This time yesterday, I was trapped in my house as Royal Wedding fever gripped the neighbours, leading to my drive being fenced off as the street party commenced. Sitting grumpily in the garden, unwilling to join in and unable to turn on any form of media in case - just like the Likely Lads - I found out the result, I promised myself a better day today.
So on another glorious day, a trip to Druridge Bay beckons. It truly is a beautiful day, clear blue skies, quite warm and the only thing of surprise is a stiff onshore wind forming some real noisy breakers offshore. East Chevington is the destination, where we decide on a wander around Chibburn. Its a great day with a few notable highlights, the first of which was watching a male smooth newt courting a shy female in the small lagoons. Nearby the water is black with a tadpole tide, inky black fluttering - literally thousands of frog tadpoles. Nearby, linnets and sky lark greet the sky with playful song, while sedge warblers vocalise stridently from cover, occasionally revealing themselves with a brief leap into the sky, before parachuting into hiding. At least 8 territories in a small area, with a couple of grasshopper warblers also calling from even deeper cover. Pausing to watch a couple of heavily laden sandwich terns flying overhead, we get the first view of marsh harrier, cruising along the dune edge and heading north. A few minutes later we note a second bird, this time over the lake, this one harrasing a persistant crow that is obviously getting too close for comfort.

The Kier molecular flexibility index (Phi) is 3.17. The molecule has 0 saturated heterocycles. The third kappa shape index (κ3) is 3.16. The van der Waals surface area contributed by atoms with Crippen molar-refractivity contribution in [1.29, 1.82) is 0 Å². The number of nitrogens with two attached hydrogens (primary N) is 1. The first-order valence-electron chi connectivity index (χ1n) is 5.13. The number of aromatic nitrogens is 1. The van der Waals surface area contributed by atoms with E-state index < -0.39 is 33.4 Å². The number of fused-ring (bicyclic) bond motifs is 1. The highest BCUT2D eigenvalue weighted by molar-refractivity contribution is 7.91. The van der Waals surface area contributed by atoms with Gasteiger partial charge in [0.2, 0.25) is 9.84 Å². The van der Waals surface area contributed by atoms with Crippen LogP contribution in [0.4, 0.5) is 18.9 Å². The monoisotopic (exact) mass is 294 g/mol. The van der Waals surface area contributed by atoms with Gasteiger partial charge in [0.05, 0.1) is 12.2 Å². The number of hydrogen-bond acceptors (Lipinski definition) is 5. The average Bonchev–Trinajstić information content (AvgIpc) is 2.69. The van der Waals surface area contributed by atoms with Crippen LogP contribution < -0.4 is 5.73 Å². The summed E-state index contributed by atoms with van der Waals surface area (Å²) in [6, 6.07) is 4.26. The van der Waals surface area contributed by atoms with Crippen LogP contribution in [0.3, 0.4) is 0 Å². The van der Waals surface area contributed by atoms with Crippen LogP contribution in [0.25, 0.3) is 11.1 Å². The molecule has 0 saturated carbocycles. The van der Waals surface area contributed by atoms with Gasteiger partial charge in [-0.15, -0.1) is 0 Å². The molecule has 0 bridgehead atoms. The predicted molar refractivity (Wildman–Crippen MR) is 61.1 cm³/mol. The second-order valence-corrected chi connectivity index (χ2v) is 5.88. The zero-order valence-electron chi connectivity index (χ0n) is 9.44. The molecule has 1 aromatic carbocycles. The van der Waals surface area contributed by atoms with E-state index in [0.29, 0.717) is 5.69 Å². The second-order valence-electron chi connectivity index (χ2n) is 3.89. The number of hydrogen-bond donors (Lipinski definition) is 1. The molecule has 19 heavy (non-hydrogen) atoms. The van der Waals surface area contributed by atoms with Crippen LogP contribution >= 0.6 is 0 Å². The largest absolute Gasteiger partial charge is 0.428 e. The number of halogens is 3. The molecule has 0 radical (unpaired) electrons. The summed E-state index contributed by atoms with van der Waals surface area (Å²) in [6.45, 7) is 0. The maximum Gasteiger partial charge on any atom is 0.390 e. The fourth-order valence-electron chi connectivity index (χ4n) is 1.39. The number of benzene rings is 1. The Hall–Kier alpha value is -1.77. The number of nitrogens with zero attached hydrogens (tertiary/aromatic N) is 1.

We spend a pleasant half hour watching the sedge warblers, also picking up grey partridge and a lush pair of shoveller before deciding to wander off. Climbing a stile, I note a large white bird dropping onto the water just out of view. Tom picks it up again and we are able to tick Great White Egret, very flighty but clearly visble for a few minutes before it relocates into the reeds.
The Bay is busy today, such a lovely day seems to have brought out a variety of people. None are more curious than the "meerkats" on the dunes, a group of eight men, in various states of undress bobbing up and down at intervals throughout our visit. What a lot of "cocks".
Having watched Sandwich Terns regularly drifting overhead, we were really pleased to note 33 on the main lake at East Chev, mostly bathing but occasionally fishing in the shallows. For me, these birds were the best of the day as their presence shows just how much more integral the site is becoming in respects of a working ecosystem, connecting with the breeding sites offshore. Despite the many criticisms I hear about the site (justified in terms of hides maybe), the wildlife here seems unconcerned, going about its business without worry.